See that word? Inspiration. It looks so small, but it has such a big importance.
Prior to starting this book, I decided to completely rework my publishing life, as you may know, going the road less traveled for many reasons. One of those, I discovered, was linked directly to my view of inspiration, and how skewed it had become. After starting "Into The Wardrobe", I began analyzing what I currently thought of inspiration, and found myself rather appalled.
It wasn't until I read about Lewis -- an author I have an extreme amount of respect for -- and some of his sources of inspiration that I realized I had come to think of inspiration not as, well, being inspired, but as stealing.
"This sounds a lot like Harry Potter."
"They must have taken this from an old film."
"They copied another classic."
"This is definitely fan fiction."
I have heard these words again and again -- and I have said them myself -- and somehow something so important to a creator has become no more than petty theft.
But in reading, I re-discovered what inspiration really is, or can be. Lewis was a well-learned scholar, and drew inspiration for Narnia from a variety of sources -- ancient myths, books he had read as a child, friend's works, life experiences, etc. Some of these inspirations were blatant, perhaps purposefully, but that doesn't mean that the end product was any less brilliant or inspired, or that plenty of work didn't go into his writings.
Think of Harry Potter, a common source for many new books' inspiration. Where did the idea come from? Surely there was some inspiring factor. I am a fan of the saying "you can't get something from nothing".
I can't say that there isn't a fine line between being inspired and stealing, because there is a fine line, one that everyone must walk and discern on their own -- but that doesn't mean that inspiration should be shamed, or that there is anything wrong with getting ideas from other works. The moment we start thinking of being inspired as "stealing", we begin to cut our hands off, and tie our creativity into a bind, because we become so afraid of looking like a fool or a cheat.
My creative writing teacher used to say: "Good authors steal well," and I understand now what she meant -- not that being inspired is stealing, but that being inspired comes with responsibility, and those that cannot uphold it may fall into a pit. Once we fall into that pit of fear, it is very hard to pull ourselves back out.
There will always be people who accuse you of stealing, of copying, and that is something that we all have to come to terms with; as I said, we all have to walk that thin line for ourselves, and come to our own conclusions about it, and understand that we can never change others' minds, but we can control how we think, and we will always know if we go too far. But we shouldn't let the possibility for ridicule sway us from being inspired, and letting our inspirations drive us, because then we miss out.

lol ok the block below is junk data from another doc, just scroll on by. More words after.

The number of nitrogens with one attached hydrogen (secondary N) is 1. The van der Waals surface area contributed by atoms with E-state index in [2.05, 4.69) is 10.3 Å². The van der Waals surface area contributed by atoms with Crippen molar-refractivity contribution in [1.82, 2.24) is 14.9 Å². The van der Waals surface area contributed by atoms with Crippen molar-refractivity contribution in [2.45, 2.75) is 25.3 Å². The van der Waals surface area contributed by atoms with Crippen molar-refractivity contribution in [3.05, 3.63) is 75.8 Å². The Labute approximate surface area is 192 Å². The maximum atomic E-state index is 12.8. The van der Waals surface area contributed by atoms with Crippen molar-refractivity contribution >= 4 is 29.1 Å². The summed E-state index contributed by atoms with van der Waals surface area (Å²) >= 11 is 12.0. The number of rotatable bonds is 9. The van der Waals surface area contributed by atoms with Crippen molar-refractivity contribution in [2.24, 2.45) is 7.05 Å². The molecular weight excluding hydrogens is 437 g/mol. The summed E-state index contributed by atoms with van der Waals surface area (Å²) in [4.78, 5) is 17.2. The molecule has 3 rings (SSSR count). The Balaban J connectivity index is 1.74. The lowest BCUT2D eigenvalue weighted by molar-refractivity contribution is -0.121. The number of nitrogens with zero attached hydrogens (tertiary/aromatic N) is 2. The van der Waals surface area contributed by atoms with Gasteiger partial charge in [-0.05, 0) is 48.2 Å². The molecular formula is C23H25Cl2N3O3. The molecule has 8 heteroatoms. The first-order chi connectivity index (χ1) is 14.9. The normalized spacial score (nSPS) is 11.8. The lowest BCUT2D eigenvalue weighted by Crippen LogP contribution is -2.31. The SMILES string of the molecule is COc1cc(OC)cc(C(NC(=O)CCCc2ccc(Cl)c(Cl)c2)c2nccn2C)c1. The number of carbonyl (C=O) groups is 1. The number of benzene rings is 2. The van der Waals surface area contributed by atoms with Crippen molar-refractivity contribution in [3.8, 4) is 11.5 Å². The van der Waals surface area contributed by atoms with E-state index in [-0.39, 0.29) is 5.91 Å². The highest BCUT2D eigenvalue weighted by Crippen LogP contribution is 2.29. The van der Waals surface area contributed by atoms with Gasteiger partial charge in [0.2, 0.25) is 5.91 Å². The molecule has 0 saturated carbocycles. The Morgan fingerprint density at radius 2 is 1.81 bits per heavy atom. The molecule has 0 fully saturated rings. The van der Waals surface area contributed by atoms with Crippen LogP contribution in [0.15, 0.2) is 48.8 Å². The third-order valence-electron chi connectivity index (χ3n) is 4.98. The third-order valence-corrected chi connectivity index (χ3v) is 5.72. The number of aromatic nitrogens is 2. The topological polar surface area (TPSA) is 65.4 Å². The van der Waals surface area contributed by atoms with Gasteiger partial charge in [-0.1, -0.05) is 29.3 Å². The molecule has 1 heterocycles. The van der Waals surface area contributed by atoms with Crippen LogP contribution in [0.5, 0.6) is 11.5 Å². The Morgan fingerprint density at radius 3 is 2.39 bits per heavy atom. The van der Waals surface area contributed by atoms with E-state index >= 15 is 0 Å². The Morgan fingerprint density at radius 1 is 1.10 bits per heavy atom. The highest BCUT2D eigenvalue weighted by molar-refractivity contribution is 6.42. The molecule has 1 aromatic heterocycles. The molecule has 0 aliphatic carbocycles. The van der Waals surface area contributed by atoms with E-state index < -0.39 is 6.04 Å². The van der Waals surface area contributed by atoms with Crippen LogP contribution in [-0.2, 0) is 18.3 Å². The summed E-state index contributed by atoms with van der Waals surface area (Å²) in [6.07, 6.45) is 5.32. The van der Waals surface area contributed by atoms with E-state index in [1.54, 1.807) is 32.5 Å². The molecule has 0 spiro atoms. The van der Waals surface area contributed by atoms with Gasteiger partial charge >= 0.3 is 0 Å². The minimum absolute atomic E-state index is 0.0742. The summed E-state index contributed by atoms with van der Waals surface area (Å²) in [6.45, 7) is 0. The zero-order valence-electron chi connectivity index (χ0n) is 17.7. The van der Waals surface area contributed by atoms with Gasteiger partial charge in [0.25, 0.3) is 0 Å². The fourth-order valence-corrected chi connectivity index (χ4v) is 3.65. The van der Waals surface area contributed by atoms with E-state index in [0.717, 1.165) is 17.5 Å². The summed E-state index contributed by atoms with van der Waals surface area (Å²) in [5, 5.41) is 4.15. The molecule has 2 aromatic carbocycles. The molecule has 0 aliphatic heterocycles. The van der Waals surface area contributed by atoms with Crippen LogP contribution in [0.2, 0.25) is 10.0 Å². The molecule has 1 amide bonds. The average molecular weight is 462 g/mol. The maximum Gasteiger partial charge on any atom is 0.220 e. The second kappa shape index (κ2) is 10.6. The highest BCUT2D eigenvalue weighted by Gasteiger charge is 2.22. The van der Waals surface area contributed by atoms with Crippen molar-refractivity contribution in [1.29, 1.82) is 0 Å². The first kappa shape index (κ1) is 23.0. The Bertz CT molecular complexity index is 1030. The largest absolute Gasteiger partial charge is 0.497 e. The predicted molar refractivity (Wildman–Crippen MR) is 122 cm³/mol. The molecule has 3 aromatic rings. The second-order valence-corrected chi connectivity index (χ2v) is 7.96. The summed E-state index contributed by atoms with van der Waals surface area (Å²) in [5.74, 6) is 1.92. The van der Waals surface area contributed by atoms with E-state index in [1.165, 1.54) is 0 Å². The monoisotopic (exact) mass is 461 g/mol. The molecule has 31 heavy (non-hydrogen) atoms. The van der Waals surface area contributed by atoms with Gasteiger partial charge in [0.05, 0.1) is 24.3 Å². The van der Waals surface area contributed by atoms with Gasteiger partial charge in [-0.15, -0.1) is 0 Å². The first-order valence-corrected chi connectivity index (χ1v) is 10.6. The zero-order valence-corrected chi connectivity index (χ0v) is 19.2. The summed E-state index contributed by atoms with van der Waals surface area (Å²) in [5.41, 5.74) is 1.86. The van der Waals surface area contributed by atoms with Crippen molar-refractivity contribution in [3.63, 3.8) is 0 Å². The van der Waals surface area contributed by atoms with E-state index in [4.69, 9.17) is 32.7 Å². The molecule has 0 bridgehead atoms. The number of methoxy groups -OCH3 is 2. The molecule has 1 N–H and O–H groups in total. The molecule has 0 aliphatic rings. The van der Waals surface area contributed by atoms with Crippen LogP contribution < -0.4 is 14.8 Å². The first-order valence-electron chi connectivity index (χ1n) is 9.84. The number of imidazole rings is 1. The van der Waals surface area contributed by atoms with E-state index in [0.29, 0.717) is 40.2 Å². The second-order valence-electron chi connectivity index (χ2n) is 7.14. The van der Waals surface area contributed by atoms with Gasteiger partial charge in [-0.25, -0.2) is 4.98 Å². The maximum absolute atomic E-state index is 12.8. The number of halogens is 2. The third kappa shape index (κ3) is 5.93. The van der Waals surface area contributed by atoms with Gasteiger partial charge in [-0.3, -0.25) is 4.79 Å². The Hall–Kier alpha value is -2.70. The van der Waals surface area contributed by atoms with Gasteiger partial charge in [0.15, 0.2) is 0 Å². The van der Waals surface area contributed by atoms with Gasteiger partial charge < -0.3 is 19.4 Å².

Dearest creator, please remember: there is nothing wrong with being inspired; there is nothing wrong with reworking your favorite elements of a story; there is nothing wrong with using reflections of your favorite characters; there is nothing wrong with using reflections of your favorite world or plot; there is nothing wrong with paying homage to the creators and stories that you love.
Being inspired comes with responsibility, as does creating. There are two sides to every coin.
Perhaps Mr. Lewis said it best:
"People who have not been in Narnia sometimes think that a thing cannot be good and terrible at the same time. If the children had ever thought so, they were cured of it now."
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Blog Updates ~
I have been extremely busy since the dawn of the "new" site, and things are going well! Surprisingly, I've had an old story, which I put on the "probably won't be finished" shelf a few months prior, come back to me -- time for a rewrite!
Before I go into my reasonings, I want to extend a special thank you to everyone who had stuck by me through this period of change. Things have been crazy, emotional, and frustrating, but I am finally getting to a point where they are going better, and I can see a new horizon. I've realized that things had to change in order for me to go forward, and so that is what I am working towards.
So, the story? Some of you might remember Shadows of Past Memories, one of my first releases ever? I have decided to rework and rewrite the story from scratch, because it was needed at this point. To re-connect with myself as a writer, and to become better at my craft, I've had to go back to the beginning.
So I am in the process of rewriting right now. I can't say how long it will be, but I've come to realize that the amount of time doesn't matter; I will do my best to stay true to this story, and that's what really is important. I will be posting artwork semi-regularly, though, such as the fox picture above, so please enjoy that until I have more to tell about my project.
It is very exciting!